“A lot of people that visit Australia go to the East Coast and that’s where most of the cases are,” he said. “I found it interesting that in Australia there are 29,395 cases of HIV and in Michigan there are 25,607. That means we have about the same number of cases in our state as they do in their whole country.”
Not Just A Number
For Leslie Guinn the trip meant knowing and showing that he is more than just a number. Guinn is not just a gay man. Not just a black man. Not just a recovering substance abuser. Not just another case of HIV.
While on the trip, Guinn celebrated nine years clean by going to the Martin Luther King Jr. monument and celebrating the positive turn his life has taken since he took control and started making healthy decisions for himself.
He lamented the treatment of other patients as if they are criminals. He was particularly moved by the stories of people from the Czech Republic, where having HIV is a criminal offense. “I met a social worker from New York City. He stood up before me and addressed the Czech delegates before I did. ‘Please let us not forget these are human beings,’ he said. ‘How is a recovering drug addict or sex worker going to be honest if they are only a number?'”
Guinn ran into the social worker later in the conference and asked if he could take his picture because he was so moved by the things he’d said. The two became fast friends, and theirs really is one of many new bonds that were made among the thousands of attendees.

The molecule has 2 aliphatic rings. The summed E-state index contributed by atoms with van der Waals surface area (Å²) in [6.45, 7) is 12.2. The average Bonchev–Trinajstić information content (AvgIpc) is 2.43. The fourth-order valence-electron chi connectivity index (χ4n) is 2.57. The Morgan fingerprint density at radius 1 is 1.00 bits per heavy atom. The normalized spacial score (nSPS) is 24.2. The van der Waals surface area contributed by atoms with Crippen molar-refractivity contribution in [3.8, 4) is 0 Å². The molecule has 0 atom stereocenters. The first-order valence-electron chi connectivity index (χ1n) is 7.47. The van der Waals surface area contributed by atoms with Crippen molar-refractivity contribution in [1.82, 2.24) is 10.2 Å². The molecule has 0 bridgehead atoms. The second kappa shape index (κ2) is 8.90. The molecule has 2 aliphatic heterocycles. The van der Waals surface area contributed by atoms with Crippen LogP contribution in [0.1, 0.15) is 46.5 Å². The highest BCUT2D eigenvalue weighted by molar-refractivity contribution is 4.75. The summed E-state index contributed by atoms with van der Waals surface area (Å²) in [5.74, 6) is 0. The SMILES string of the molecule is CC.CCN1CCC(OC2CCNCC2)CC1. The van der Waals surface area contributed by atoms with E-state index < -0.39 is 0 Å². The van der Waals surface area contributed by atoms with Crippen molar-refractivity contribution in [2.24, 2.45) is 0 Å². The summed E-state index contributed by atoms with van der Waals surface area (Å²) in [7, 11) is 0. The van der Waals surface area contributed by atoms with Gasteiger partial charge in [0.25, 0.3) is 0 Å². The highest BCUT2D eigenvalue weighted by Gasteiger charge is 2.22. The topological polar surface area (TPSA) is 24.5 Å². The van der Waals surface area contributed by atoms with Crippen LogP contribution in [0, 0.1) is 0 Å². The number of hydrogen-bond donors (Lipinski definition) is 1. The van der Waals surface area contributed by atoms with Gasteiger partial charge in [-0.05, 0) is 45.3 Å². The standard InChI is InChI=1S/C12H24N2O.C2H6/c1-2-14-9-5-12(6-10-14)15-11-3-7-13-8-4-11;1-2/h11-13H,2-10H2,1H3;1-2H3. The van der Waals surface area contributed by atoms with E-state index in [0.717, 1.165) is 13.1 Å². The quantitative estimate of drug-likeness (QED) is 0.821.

“Feeling like more than a number” was crucial in Guinn being able to overcome his obstacles and move towards self-actualization. He met Dr. Benson seventeen years ago, and credits the Be Well Center and his counselor Shelly McAllister for helping him feel empowered enough first start using protection, and ultimately to find a life that he finds safe and rewarding. He thanked the health care professionals in the room and told them why they are so important in stopping the AIDS epidemic. “The first thing we want to know is that we matter. And self-esteem can be infused in us just by how you treat us. When you go into work you change lives.”
A Criminal Even in Michigan
Being a teacher made it easy for delegate Ken Warnock to soak up information at the conference, and one area that struck him as crucial is the de-criminalization and de-stigmatization of the people who have HIV or AIDS.
“One of the presenters was from the University of Michigan and he did a thesis on the criminalization of HIV. Michigan ranks fourth in criminalization laws,” he said. He explained that in Michigan laws are being used to turn biting or spitting into cases of bio-terrorism, and that disclosure laws are a barrier to people wanting to get tested or to tell others about their infection.
How You Can Make A Difference
There was a woman in the audience who recently lost a loved one to AIDS. After absorbing the information of what was happening around the world, she wanted to know what someone like her could do.
Dr. Benson explained that education and de-stigmatization are important. Getting involved with AIDS organizations and sharing information online and in person about prevention can help. He said that people may not realize all the ways they can prevent HIV infection. Condoms are an obvious choice, but even those have stigma attached that people need to overcome. There are also medicines to prevent the disease. Circumcision can reduce the risk. And early treatment works to stop it from progressing.